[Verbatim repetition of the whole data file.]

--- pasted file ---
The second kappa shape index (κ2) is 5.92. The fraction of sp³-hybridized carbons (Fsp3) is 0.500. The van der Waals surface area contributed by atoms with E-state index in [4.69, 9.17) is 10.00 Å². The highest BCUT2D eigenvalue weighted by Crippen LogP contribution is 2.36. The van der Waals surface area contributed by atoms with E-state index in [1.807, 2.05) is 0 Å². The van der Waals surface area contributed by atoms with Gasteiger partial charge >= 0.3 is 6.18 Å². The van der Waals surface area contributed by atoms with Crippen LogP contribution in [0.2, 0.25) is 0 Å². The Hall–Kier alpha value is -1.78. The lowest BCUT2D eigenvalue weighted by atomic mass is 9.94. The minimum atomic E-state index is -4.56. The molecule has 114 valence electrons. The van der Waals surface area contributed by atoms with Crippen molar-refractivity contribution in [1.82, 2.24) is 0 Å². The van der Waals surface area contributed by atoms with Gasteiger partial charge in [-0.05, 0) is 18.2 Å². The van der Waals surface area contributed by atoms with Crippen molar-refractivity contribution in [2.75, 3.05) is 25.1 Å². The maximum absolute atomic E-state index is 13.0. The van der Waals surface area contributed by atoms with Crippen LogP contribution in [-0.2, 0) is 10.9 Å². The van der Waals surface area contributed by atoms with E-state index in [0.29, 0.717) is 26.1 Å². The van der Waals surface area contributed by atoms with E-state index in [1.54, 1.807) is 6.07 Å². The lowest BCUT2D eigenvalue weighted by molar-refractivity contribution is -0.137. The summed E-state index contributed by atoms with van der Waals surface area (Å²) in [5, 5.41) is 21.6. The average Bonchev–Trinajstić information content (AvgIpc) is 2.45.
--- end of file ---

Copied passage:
The second kappa shape index (κ2) is 5.92. The fraction of sp³-hybridized carbons (Fsp3) is 0.500. The van der Waals surface area contributed by atoms with E-state index in [4.69, 9.17) is 10.00 Å². The highest BCUT2D eigenvalue weighted by Crippen LogP contribution is 2.36. The van der Waals surface area contributed by atoms with E-state index in [1.807, 2.05) is 0 Å². The van der Waals surface area contributed by atoms with Gasteiger partial charge >= 0.3 is 6.18 Å². The van der Waals surface area contributed by atoms with Crippen LogP contribution in [0.2, 0.25) is 0 Å². The Hall–Kier alpha value is -1.78. The lowest BCUT2D eigenvalue weighted by atomic mass is 9.94. The minimum atomic E-state index is -4.56. The molecule has 114 valence electrons. The van der Waals surface area contributed by atoms with Crippen molar-refractivity contribution in [1.82, 2.24) is 0 Å². The van der Waals surface area contributed by atoms with Gasteiger partial charge in [-0.05, 0) is 18.2 Å². The van der Waals surface area contributed by atoms with Crippen molar-refractivity contribution in [2.75, 3.05) is 25.1 Å². The maximum absolute atomic E-state index is 13.0. The van der Waals surface area contributed by atoms with Crippen LogP contribution in [-0.2, 0) is 10.9 Å². The van der Waals surface area contributed by atoms with E-state index in [0.29, 0.717) is 26.1 Å². The van der Waals surface area contributed by atoms with E-state index in [1.54, 1.807) is 6.07 Å². The lowest BCUT2D eigenvalue weighted by molar-refractivity contribution is -0.137. The summed E-state index contributed by atoms with van der Waals surface area (Å²) in [5, 5.41) is 21.6. The average Bonchev–Trinajstić information content (AvgIpc) is 2.45.